According to the Chicago Tribune, the first DC Quick Charger has been installed in the cell phone waiting lot at Midway International Airport. The second is due to be installed this week at the University of Illinois.
The significance of this news is that it actually caused Nissan to step up distribution of the LEAF into the Chicago area ahead of their initially scheduled timetable because of the states support for electric vehicle (EV) infrastructure. The plan is to have over 70 DC Quick Chargers installed by year end (an ambitious goal we think). This is particularly ambitious as their target is to also install 200 240-volt Level 2 charging docks by year end also. Over 100 of the 240-volt charging docks have already been installed, so they have demonstrated the ability to get things done. According to Mariana Gerzanych, chief executive of 350Green, the company managing the infrastructure build out, they plan to be on time and on budget.
Before we go on, let’s analyze the placement of this charger location. It is at the airport, where one may leave their car for hours or days. You might wish to have a DC Quick Charger available to get home after your trip. Also, by having it off-site in the Midway cell phone waiting lot, it is only minutes from the airport and easily accessible. Others major cities looking for locations for DC quick chargers should take note. Assuming one still has a few electrons left in the battery upon arrival, 15-20 minutes of charging should be able to get you home. Another advantage is this: EV drivers will not be unplugging others that arrived before them in the parking structure to plug in their own car. We feel that one or two DC Quick Chargers, optimally placed, is a much better and ultimately less expensive investment than 12 240-volt charging docks improperly located. There will be no cost initially to recharge, with a pricing plan to be implemented early next year.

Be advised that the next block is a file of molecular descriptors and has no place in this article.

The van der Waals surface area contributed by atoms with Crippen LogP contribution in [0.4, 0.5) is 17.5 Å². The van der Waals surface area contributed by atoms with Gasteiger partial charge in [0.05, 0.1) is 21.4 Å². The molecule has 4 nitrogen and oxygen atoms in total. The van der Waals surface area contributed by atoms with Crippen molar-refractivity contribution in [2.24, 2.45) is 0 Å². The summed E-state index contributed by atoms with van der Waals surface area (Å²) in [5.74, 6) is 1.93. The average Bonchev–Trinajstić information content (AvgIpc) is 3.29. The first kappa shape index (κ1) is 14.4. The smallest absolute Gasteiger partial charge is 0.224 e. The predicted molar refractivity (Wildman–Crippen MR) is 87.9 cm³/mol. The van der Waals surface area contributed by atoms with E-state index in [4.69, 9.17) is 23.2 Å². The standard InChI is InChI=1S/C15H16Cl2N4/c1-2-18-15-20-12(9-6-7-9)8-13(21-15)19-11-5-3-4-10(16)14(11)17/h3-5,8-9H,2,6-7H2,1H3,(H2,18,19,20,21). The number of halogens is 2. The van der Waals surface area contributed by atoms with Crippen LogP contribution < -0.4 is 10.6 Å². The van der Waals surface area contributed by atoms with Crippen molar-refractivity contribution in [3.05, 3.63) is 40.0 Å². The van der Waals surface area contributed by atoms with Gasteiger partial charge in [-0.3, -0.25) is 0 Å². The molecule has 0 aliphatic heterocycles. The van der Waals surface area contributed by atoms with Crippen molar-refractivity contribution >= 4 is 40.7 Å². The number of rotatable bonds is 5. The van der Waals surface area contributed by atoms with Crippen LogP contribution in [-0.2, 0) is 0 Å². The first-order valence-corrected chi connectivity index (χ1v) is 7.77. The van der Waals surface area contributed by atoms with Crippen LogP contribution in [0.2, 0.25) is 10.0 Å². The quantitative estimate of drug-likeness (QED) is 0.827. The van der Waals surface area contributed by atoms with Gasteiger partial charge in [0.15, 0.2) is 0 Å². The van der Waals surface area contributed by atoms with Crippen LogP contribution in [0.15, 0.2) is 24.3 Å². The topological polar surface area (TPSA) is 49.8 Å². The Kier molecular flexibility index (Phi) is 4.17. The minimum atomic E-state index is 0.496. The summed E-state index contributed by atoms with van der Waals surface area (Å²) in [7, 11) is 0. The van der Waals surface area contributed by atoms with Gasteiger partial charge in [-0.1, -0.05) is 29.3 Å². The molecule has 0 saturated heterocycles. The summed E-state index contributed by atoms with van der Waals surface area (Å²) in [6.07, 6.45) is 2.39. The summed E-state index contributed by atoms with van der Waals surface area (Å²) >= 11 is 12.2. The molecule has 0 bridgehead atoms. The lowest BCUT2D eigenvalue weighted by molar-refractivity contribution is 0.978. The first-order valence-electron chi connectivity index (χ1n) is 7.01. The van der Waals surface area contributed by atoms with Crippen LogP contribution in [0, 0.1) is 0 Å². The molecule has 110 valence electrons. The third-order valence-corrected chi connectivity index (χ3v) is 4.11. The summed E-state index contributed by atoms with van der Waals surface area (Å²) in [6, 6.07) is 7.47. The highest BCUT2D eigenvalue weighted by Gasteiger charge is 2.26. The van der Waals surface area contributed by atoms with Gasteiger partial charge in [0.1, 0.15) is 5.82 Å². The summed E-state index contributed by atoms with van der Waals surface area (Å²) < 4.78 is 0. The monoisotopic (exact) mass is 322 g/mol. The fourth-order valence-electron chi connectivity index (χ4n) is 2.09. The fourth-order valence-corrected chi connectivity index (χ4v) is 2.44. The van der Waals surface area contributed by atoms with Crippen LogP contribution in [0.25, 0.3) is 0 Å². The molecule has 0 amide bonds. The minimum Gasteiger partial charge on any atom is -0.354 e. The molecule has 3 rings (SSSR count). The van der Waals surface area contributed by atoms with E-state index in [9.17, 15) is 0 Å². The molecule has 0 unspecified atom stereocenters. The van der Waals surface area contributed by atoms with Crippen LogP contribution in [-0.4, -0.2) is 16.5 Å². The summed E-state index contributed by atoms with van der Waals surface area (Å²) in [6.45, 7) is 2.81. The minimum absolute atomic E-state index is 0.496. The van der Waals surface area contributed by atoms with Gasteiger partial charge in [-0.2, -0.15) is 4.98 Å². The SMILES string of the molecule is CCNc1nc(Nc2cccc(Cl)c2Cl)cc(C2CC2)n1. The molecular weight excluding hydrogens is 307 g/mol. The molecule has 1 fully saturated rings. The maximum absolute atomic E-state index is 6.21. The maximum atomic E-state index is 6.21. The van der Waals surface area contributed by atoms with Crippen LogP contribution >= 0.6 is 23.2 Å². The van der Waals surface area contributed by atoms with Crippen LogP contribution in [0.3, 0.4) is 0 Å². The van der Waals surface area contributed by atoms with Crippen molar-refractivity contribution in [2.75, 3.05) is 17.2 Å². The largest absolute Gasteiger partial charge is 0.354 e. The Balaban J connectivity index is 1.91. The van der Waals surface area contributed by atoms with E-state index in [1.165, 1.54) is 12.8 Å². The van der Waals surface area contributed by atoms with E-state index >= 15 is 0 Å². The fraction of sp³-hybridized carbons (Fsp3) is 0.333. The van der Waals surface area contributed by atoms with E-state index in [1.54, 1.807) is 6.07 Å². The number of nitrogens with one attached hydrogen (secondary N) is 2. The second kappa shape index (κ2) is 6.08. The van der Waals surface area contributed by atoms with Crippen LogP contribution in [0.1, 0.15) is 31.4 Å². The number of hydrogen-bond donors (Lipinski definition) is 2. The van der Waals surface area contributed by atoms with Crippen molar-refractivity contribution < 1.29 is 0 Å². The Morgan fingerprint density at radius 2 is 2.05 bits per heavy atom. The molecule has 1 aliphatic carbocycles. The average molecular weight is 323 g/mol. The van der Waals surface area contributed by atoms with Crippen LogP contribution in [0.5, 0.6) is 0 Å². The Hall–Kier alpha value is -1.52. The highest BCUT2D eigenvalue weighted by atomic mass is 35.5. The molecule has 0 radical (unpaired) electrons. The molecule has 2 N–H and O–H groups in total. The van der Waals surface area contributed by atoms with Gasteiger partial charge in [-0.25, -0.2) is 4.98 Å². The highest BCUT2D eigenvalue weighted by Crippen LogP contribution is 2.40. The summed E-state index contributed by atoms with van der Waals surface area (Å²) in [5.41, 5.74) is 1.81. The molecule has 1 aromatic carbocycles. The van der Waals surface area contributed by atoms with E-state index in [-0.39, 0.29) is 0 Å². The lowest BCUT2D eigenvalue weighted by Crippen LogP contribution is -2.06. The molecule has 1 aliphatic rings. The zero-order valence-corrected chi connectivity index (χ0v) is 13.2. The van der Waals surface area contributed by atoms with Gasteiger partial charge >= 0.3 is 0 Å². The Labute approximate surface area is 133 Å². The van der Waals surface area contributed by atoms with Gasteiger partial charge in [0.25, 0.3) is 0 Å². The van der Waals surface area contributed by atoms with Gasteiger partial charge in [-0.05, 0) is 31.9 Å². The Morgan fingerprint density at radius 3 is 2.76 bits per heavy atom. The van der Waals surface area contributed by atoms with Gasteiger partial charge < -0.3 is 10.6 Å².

The state of Illinois is making it particularly attractive to buy an electric vehicle. On top of the Federal tax credit of $7,500, the state is offering an additional incentive of $4,000 to Alternative Fuel Vehicle (AFV) buyers. This potentially reduces the acquisition cost of the LEAF by $11,500.
Another bit of good news gleaned from the Tribune article – according to Brendan Jones, Director of Nissan LEAF Marketing and Sales Strategy, Nissan is expecting 800 DC Quick Charger installations in the US within 90 days and over 1,000 more in 2012. Again, the year-end goal sounds optimistic to us, but we would love to see it come about. These stations have received the ETL Listed Mark (Electrical Testing Labs) issued by Intertek. The ETL Listed Mark is equivalent to a UL listing.
UPDATE 2/4/12: According to a comment provided below, this Midway Airport cell phone waiting lot location has a 240-volt Level 2 charging station, not a 480-volt DC fast charger. We will attempt to contact 350Green, the charging station provider to resolve the question of the Level 3 charge station installation.